Pace-Setting Zara Seeks More Speed To Fight Its Rising Cheap-Chic Riv.
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A Zara window in New York was designed at
headquarters in Spain.
February 20, 2008
Pace-Setting Zara Seeks More Speed
To Fight Its Rising Cheap-Chic Rivals
By CECILIE ROHWEDDER and KEITH JOHNSON
February 20, 2008
ARTEIXO, Spain -- Zara stores have set the pace for retailers around the
world in making and shipping trendy clothing.
Now Pablo Isla, chief executive of parent company
SA, says Zara
needs to speed up.
As rivals catch up, Mr. Isla is attempting one of the fastest global expansions the fashion world has ever
seen, opening hundreds of new stores and entering new markets.
To do that, as an economic downturn threatens sales, Inditex is
changing the systems that have driven its success at Zara and its
other store brands, to save time and money. Among the
innovations, it's introducing new methods to enable store
managers to order and display merchandise faster and adding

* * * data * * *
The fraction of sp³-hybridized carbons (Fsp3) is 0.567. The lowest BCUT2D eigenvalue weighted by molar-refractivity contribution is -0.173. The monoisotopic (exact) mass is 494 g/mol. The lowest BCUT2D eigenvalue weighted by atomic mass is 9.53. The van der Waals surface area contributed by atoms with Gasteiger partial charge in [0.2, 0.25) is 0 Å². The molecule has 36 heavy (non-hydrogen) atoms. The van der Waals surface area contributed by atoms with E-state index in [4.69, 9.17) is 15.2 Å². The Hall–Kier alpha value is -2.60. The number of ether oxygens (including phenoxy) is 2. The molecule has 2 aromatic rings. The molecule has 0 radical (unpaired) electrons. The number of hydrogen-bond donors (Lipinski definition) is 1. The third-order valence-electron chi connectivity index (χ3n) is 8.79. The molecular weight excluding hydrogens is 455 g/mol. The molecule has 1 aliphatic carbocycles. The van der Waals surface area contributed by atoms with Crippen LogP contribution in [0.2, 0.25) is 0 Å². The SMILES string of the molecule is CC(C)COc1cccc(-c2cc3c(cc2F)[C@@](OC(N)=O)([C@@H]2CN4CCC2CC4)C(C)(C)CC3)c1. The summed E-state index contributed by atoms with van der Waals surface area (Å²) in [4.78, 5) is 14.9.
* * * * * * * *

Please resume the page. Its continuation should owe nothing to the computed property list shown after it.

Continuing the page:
cargo routes for shipping goods.
"There has been a clear change of mentality in the company," Mr.
Isla, a former tobacco executive who arrived at Inditex in 2005,
said in an interview at the company's headquarters here.
The world's second largest clothing retailer by sales after
Inc., Inditex is responding to a predicament shared by other companies that come up with game-changing
formulas: Eventually competitors catch up, forcing the pioneers to do even better to keep their edge.
(Please see related story on page B9.) Low-cost carrier
Co. is making big changes to
fend off rivals that have copied its efficient operating model. Inventory-control methods at
Inc. are being mimicked around the world, and
Inc. is updating its search engine to keep
The consumer slowdown is adding pressure. Inditex shares have fallen nearly 24% in the last 12 months,
in large part because investors are worried about an economic downturn in Spain, where Inditex generates
over a third of its $12 billion in annual sales.
The company is pressing ahead with its expansion plans even as consumers are slowing down. In the
U.S., retailers had their worst monthly sales results in nearly five years in January, and some chains are
planning to close stores and cut jobs. U.K. retailer
PLC recently reported its worst
quarterly sales performance in two years, and warned the pain could extend into 2009. Next month,